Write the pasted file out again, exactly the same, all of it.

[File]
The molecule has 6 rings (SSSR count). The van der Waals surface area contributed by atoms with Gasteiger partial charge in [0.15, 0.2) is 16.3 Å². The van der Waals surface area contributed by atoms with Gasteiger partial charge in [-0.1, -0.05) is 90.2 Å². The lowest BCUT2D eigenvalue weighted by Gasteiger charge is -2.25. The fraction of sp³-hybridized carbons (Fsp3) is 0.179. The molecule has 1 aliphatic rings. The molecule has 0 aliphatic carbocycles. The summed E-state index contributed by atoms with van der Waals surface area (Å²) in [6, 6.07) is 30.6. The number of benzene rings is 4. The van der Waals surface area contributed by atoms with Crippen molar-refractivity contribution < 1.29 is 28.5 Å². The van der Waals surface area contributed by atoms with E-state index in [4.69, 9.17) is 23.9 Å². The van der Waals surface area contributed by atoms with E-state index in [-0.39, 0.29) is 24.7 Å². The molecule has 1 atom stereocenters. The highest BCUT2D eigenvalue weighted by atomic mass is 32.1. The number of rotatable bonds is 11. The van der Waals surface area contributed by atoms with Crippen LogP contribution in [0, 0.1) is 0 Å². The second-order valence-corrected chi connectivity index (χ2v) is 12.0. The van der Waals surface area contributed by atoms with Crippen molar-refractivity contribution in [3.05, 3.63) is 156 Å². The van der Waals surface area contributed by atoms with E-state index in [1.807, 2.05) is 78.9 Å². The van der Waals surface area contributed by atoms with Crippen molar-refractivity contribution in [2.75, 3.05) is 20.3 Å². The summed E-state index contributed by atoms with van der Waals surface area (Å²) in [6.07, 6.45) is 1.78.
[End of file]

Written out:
The molecule has 6 rings (SSSR count). The van der Waals surface area contributed by atoms with Gasteiger partial charge in [0.15, 0.2) is 16.3 Å². The van der Waals surface area contributed by atoms with Gasteiger partial charge in [-0.1, -0.05) is 90.2 Å². The lowest BCUT2D eigenvalue weighted by Gasteiger charge is -2.25. The fraction of sp³-hybridized carbons (Fsp3) is 0.179. The molecule has 1 aliphatic rings. The molecule has 0 aliphatic carbocycles. The summed E-state index contributed by atoms with van der Waals surface area (Å²) in [6, 6.07) is 30.6. The number of benzene rings is 4. The van der Waals surface area contributed by atoms with Crippen molar-refractivity contribution < 1.29 is 28.5 Å². The van der Waals surface area contributed by atoms with E-state index in [4.69, 9.17) is 23.9 Å². The van der Waals surface area contributed by atoms with E-state index in [-0.39, 0.29) is 24.7 Å². The molecule has 1 atom stereocenters. The highest BCUT2D eigenvalue weighted by atomic mass is 32.1. The number of rotatable bonds is 11. The van der Waals surface area contributed by atoms with Crippen LogP contribution in [0, 0.1) is 0 Å². The second-order valence-corrected chi connectivity index (χ2v) is 12.0. The van der Waals surface area contributed by atoms with Crippen molar-refractivity contribution in [3.05, 3.63) is 156 Å². The van der Waals surface area contributed by atoms with E-state index in [1.807, 2.05) is 78.9 Å². The van der Waals surface area contributed by atoms with Crippen molar-refractivity contribution in [2.75, 3.05) is 20.3 Å². The summed E-state index contributed by atoms with van der Waals surface area (Å²) in [6.07, 6.45) is 1.78.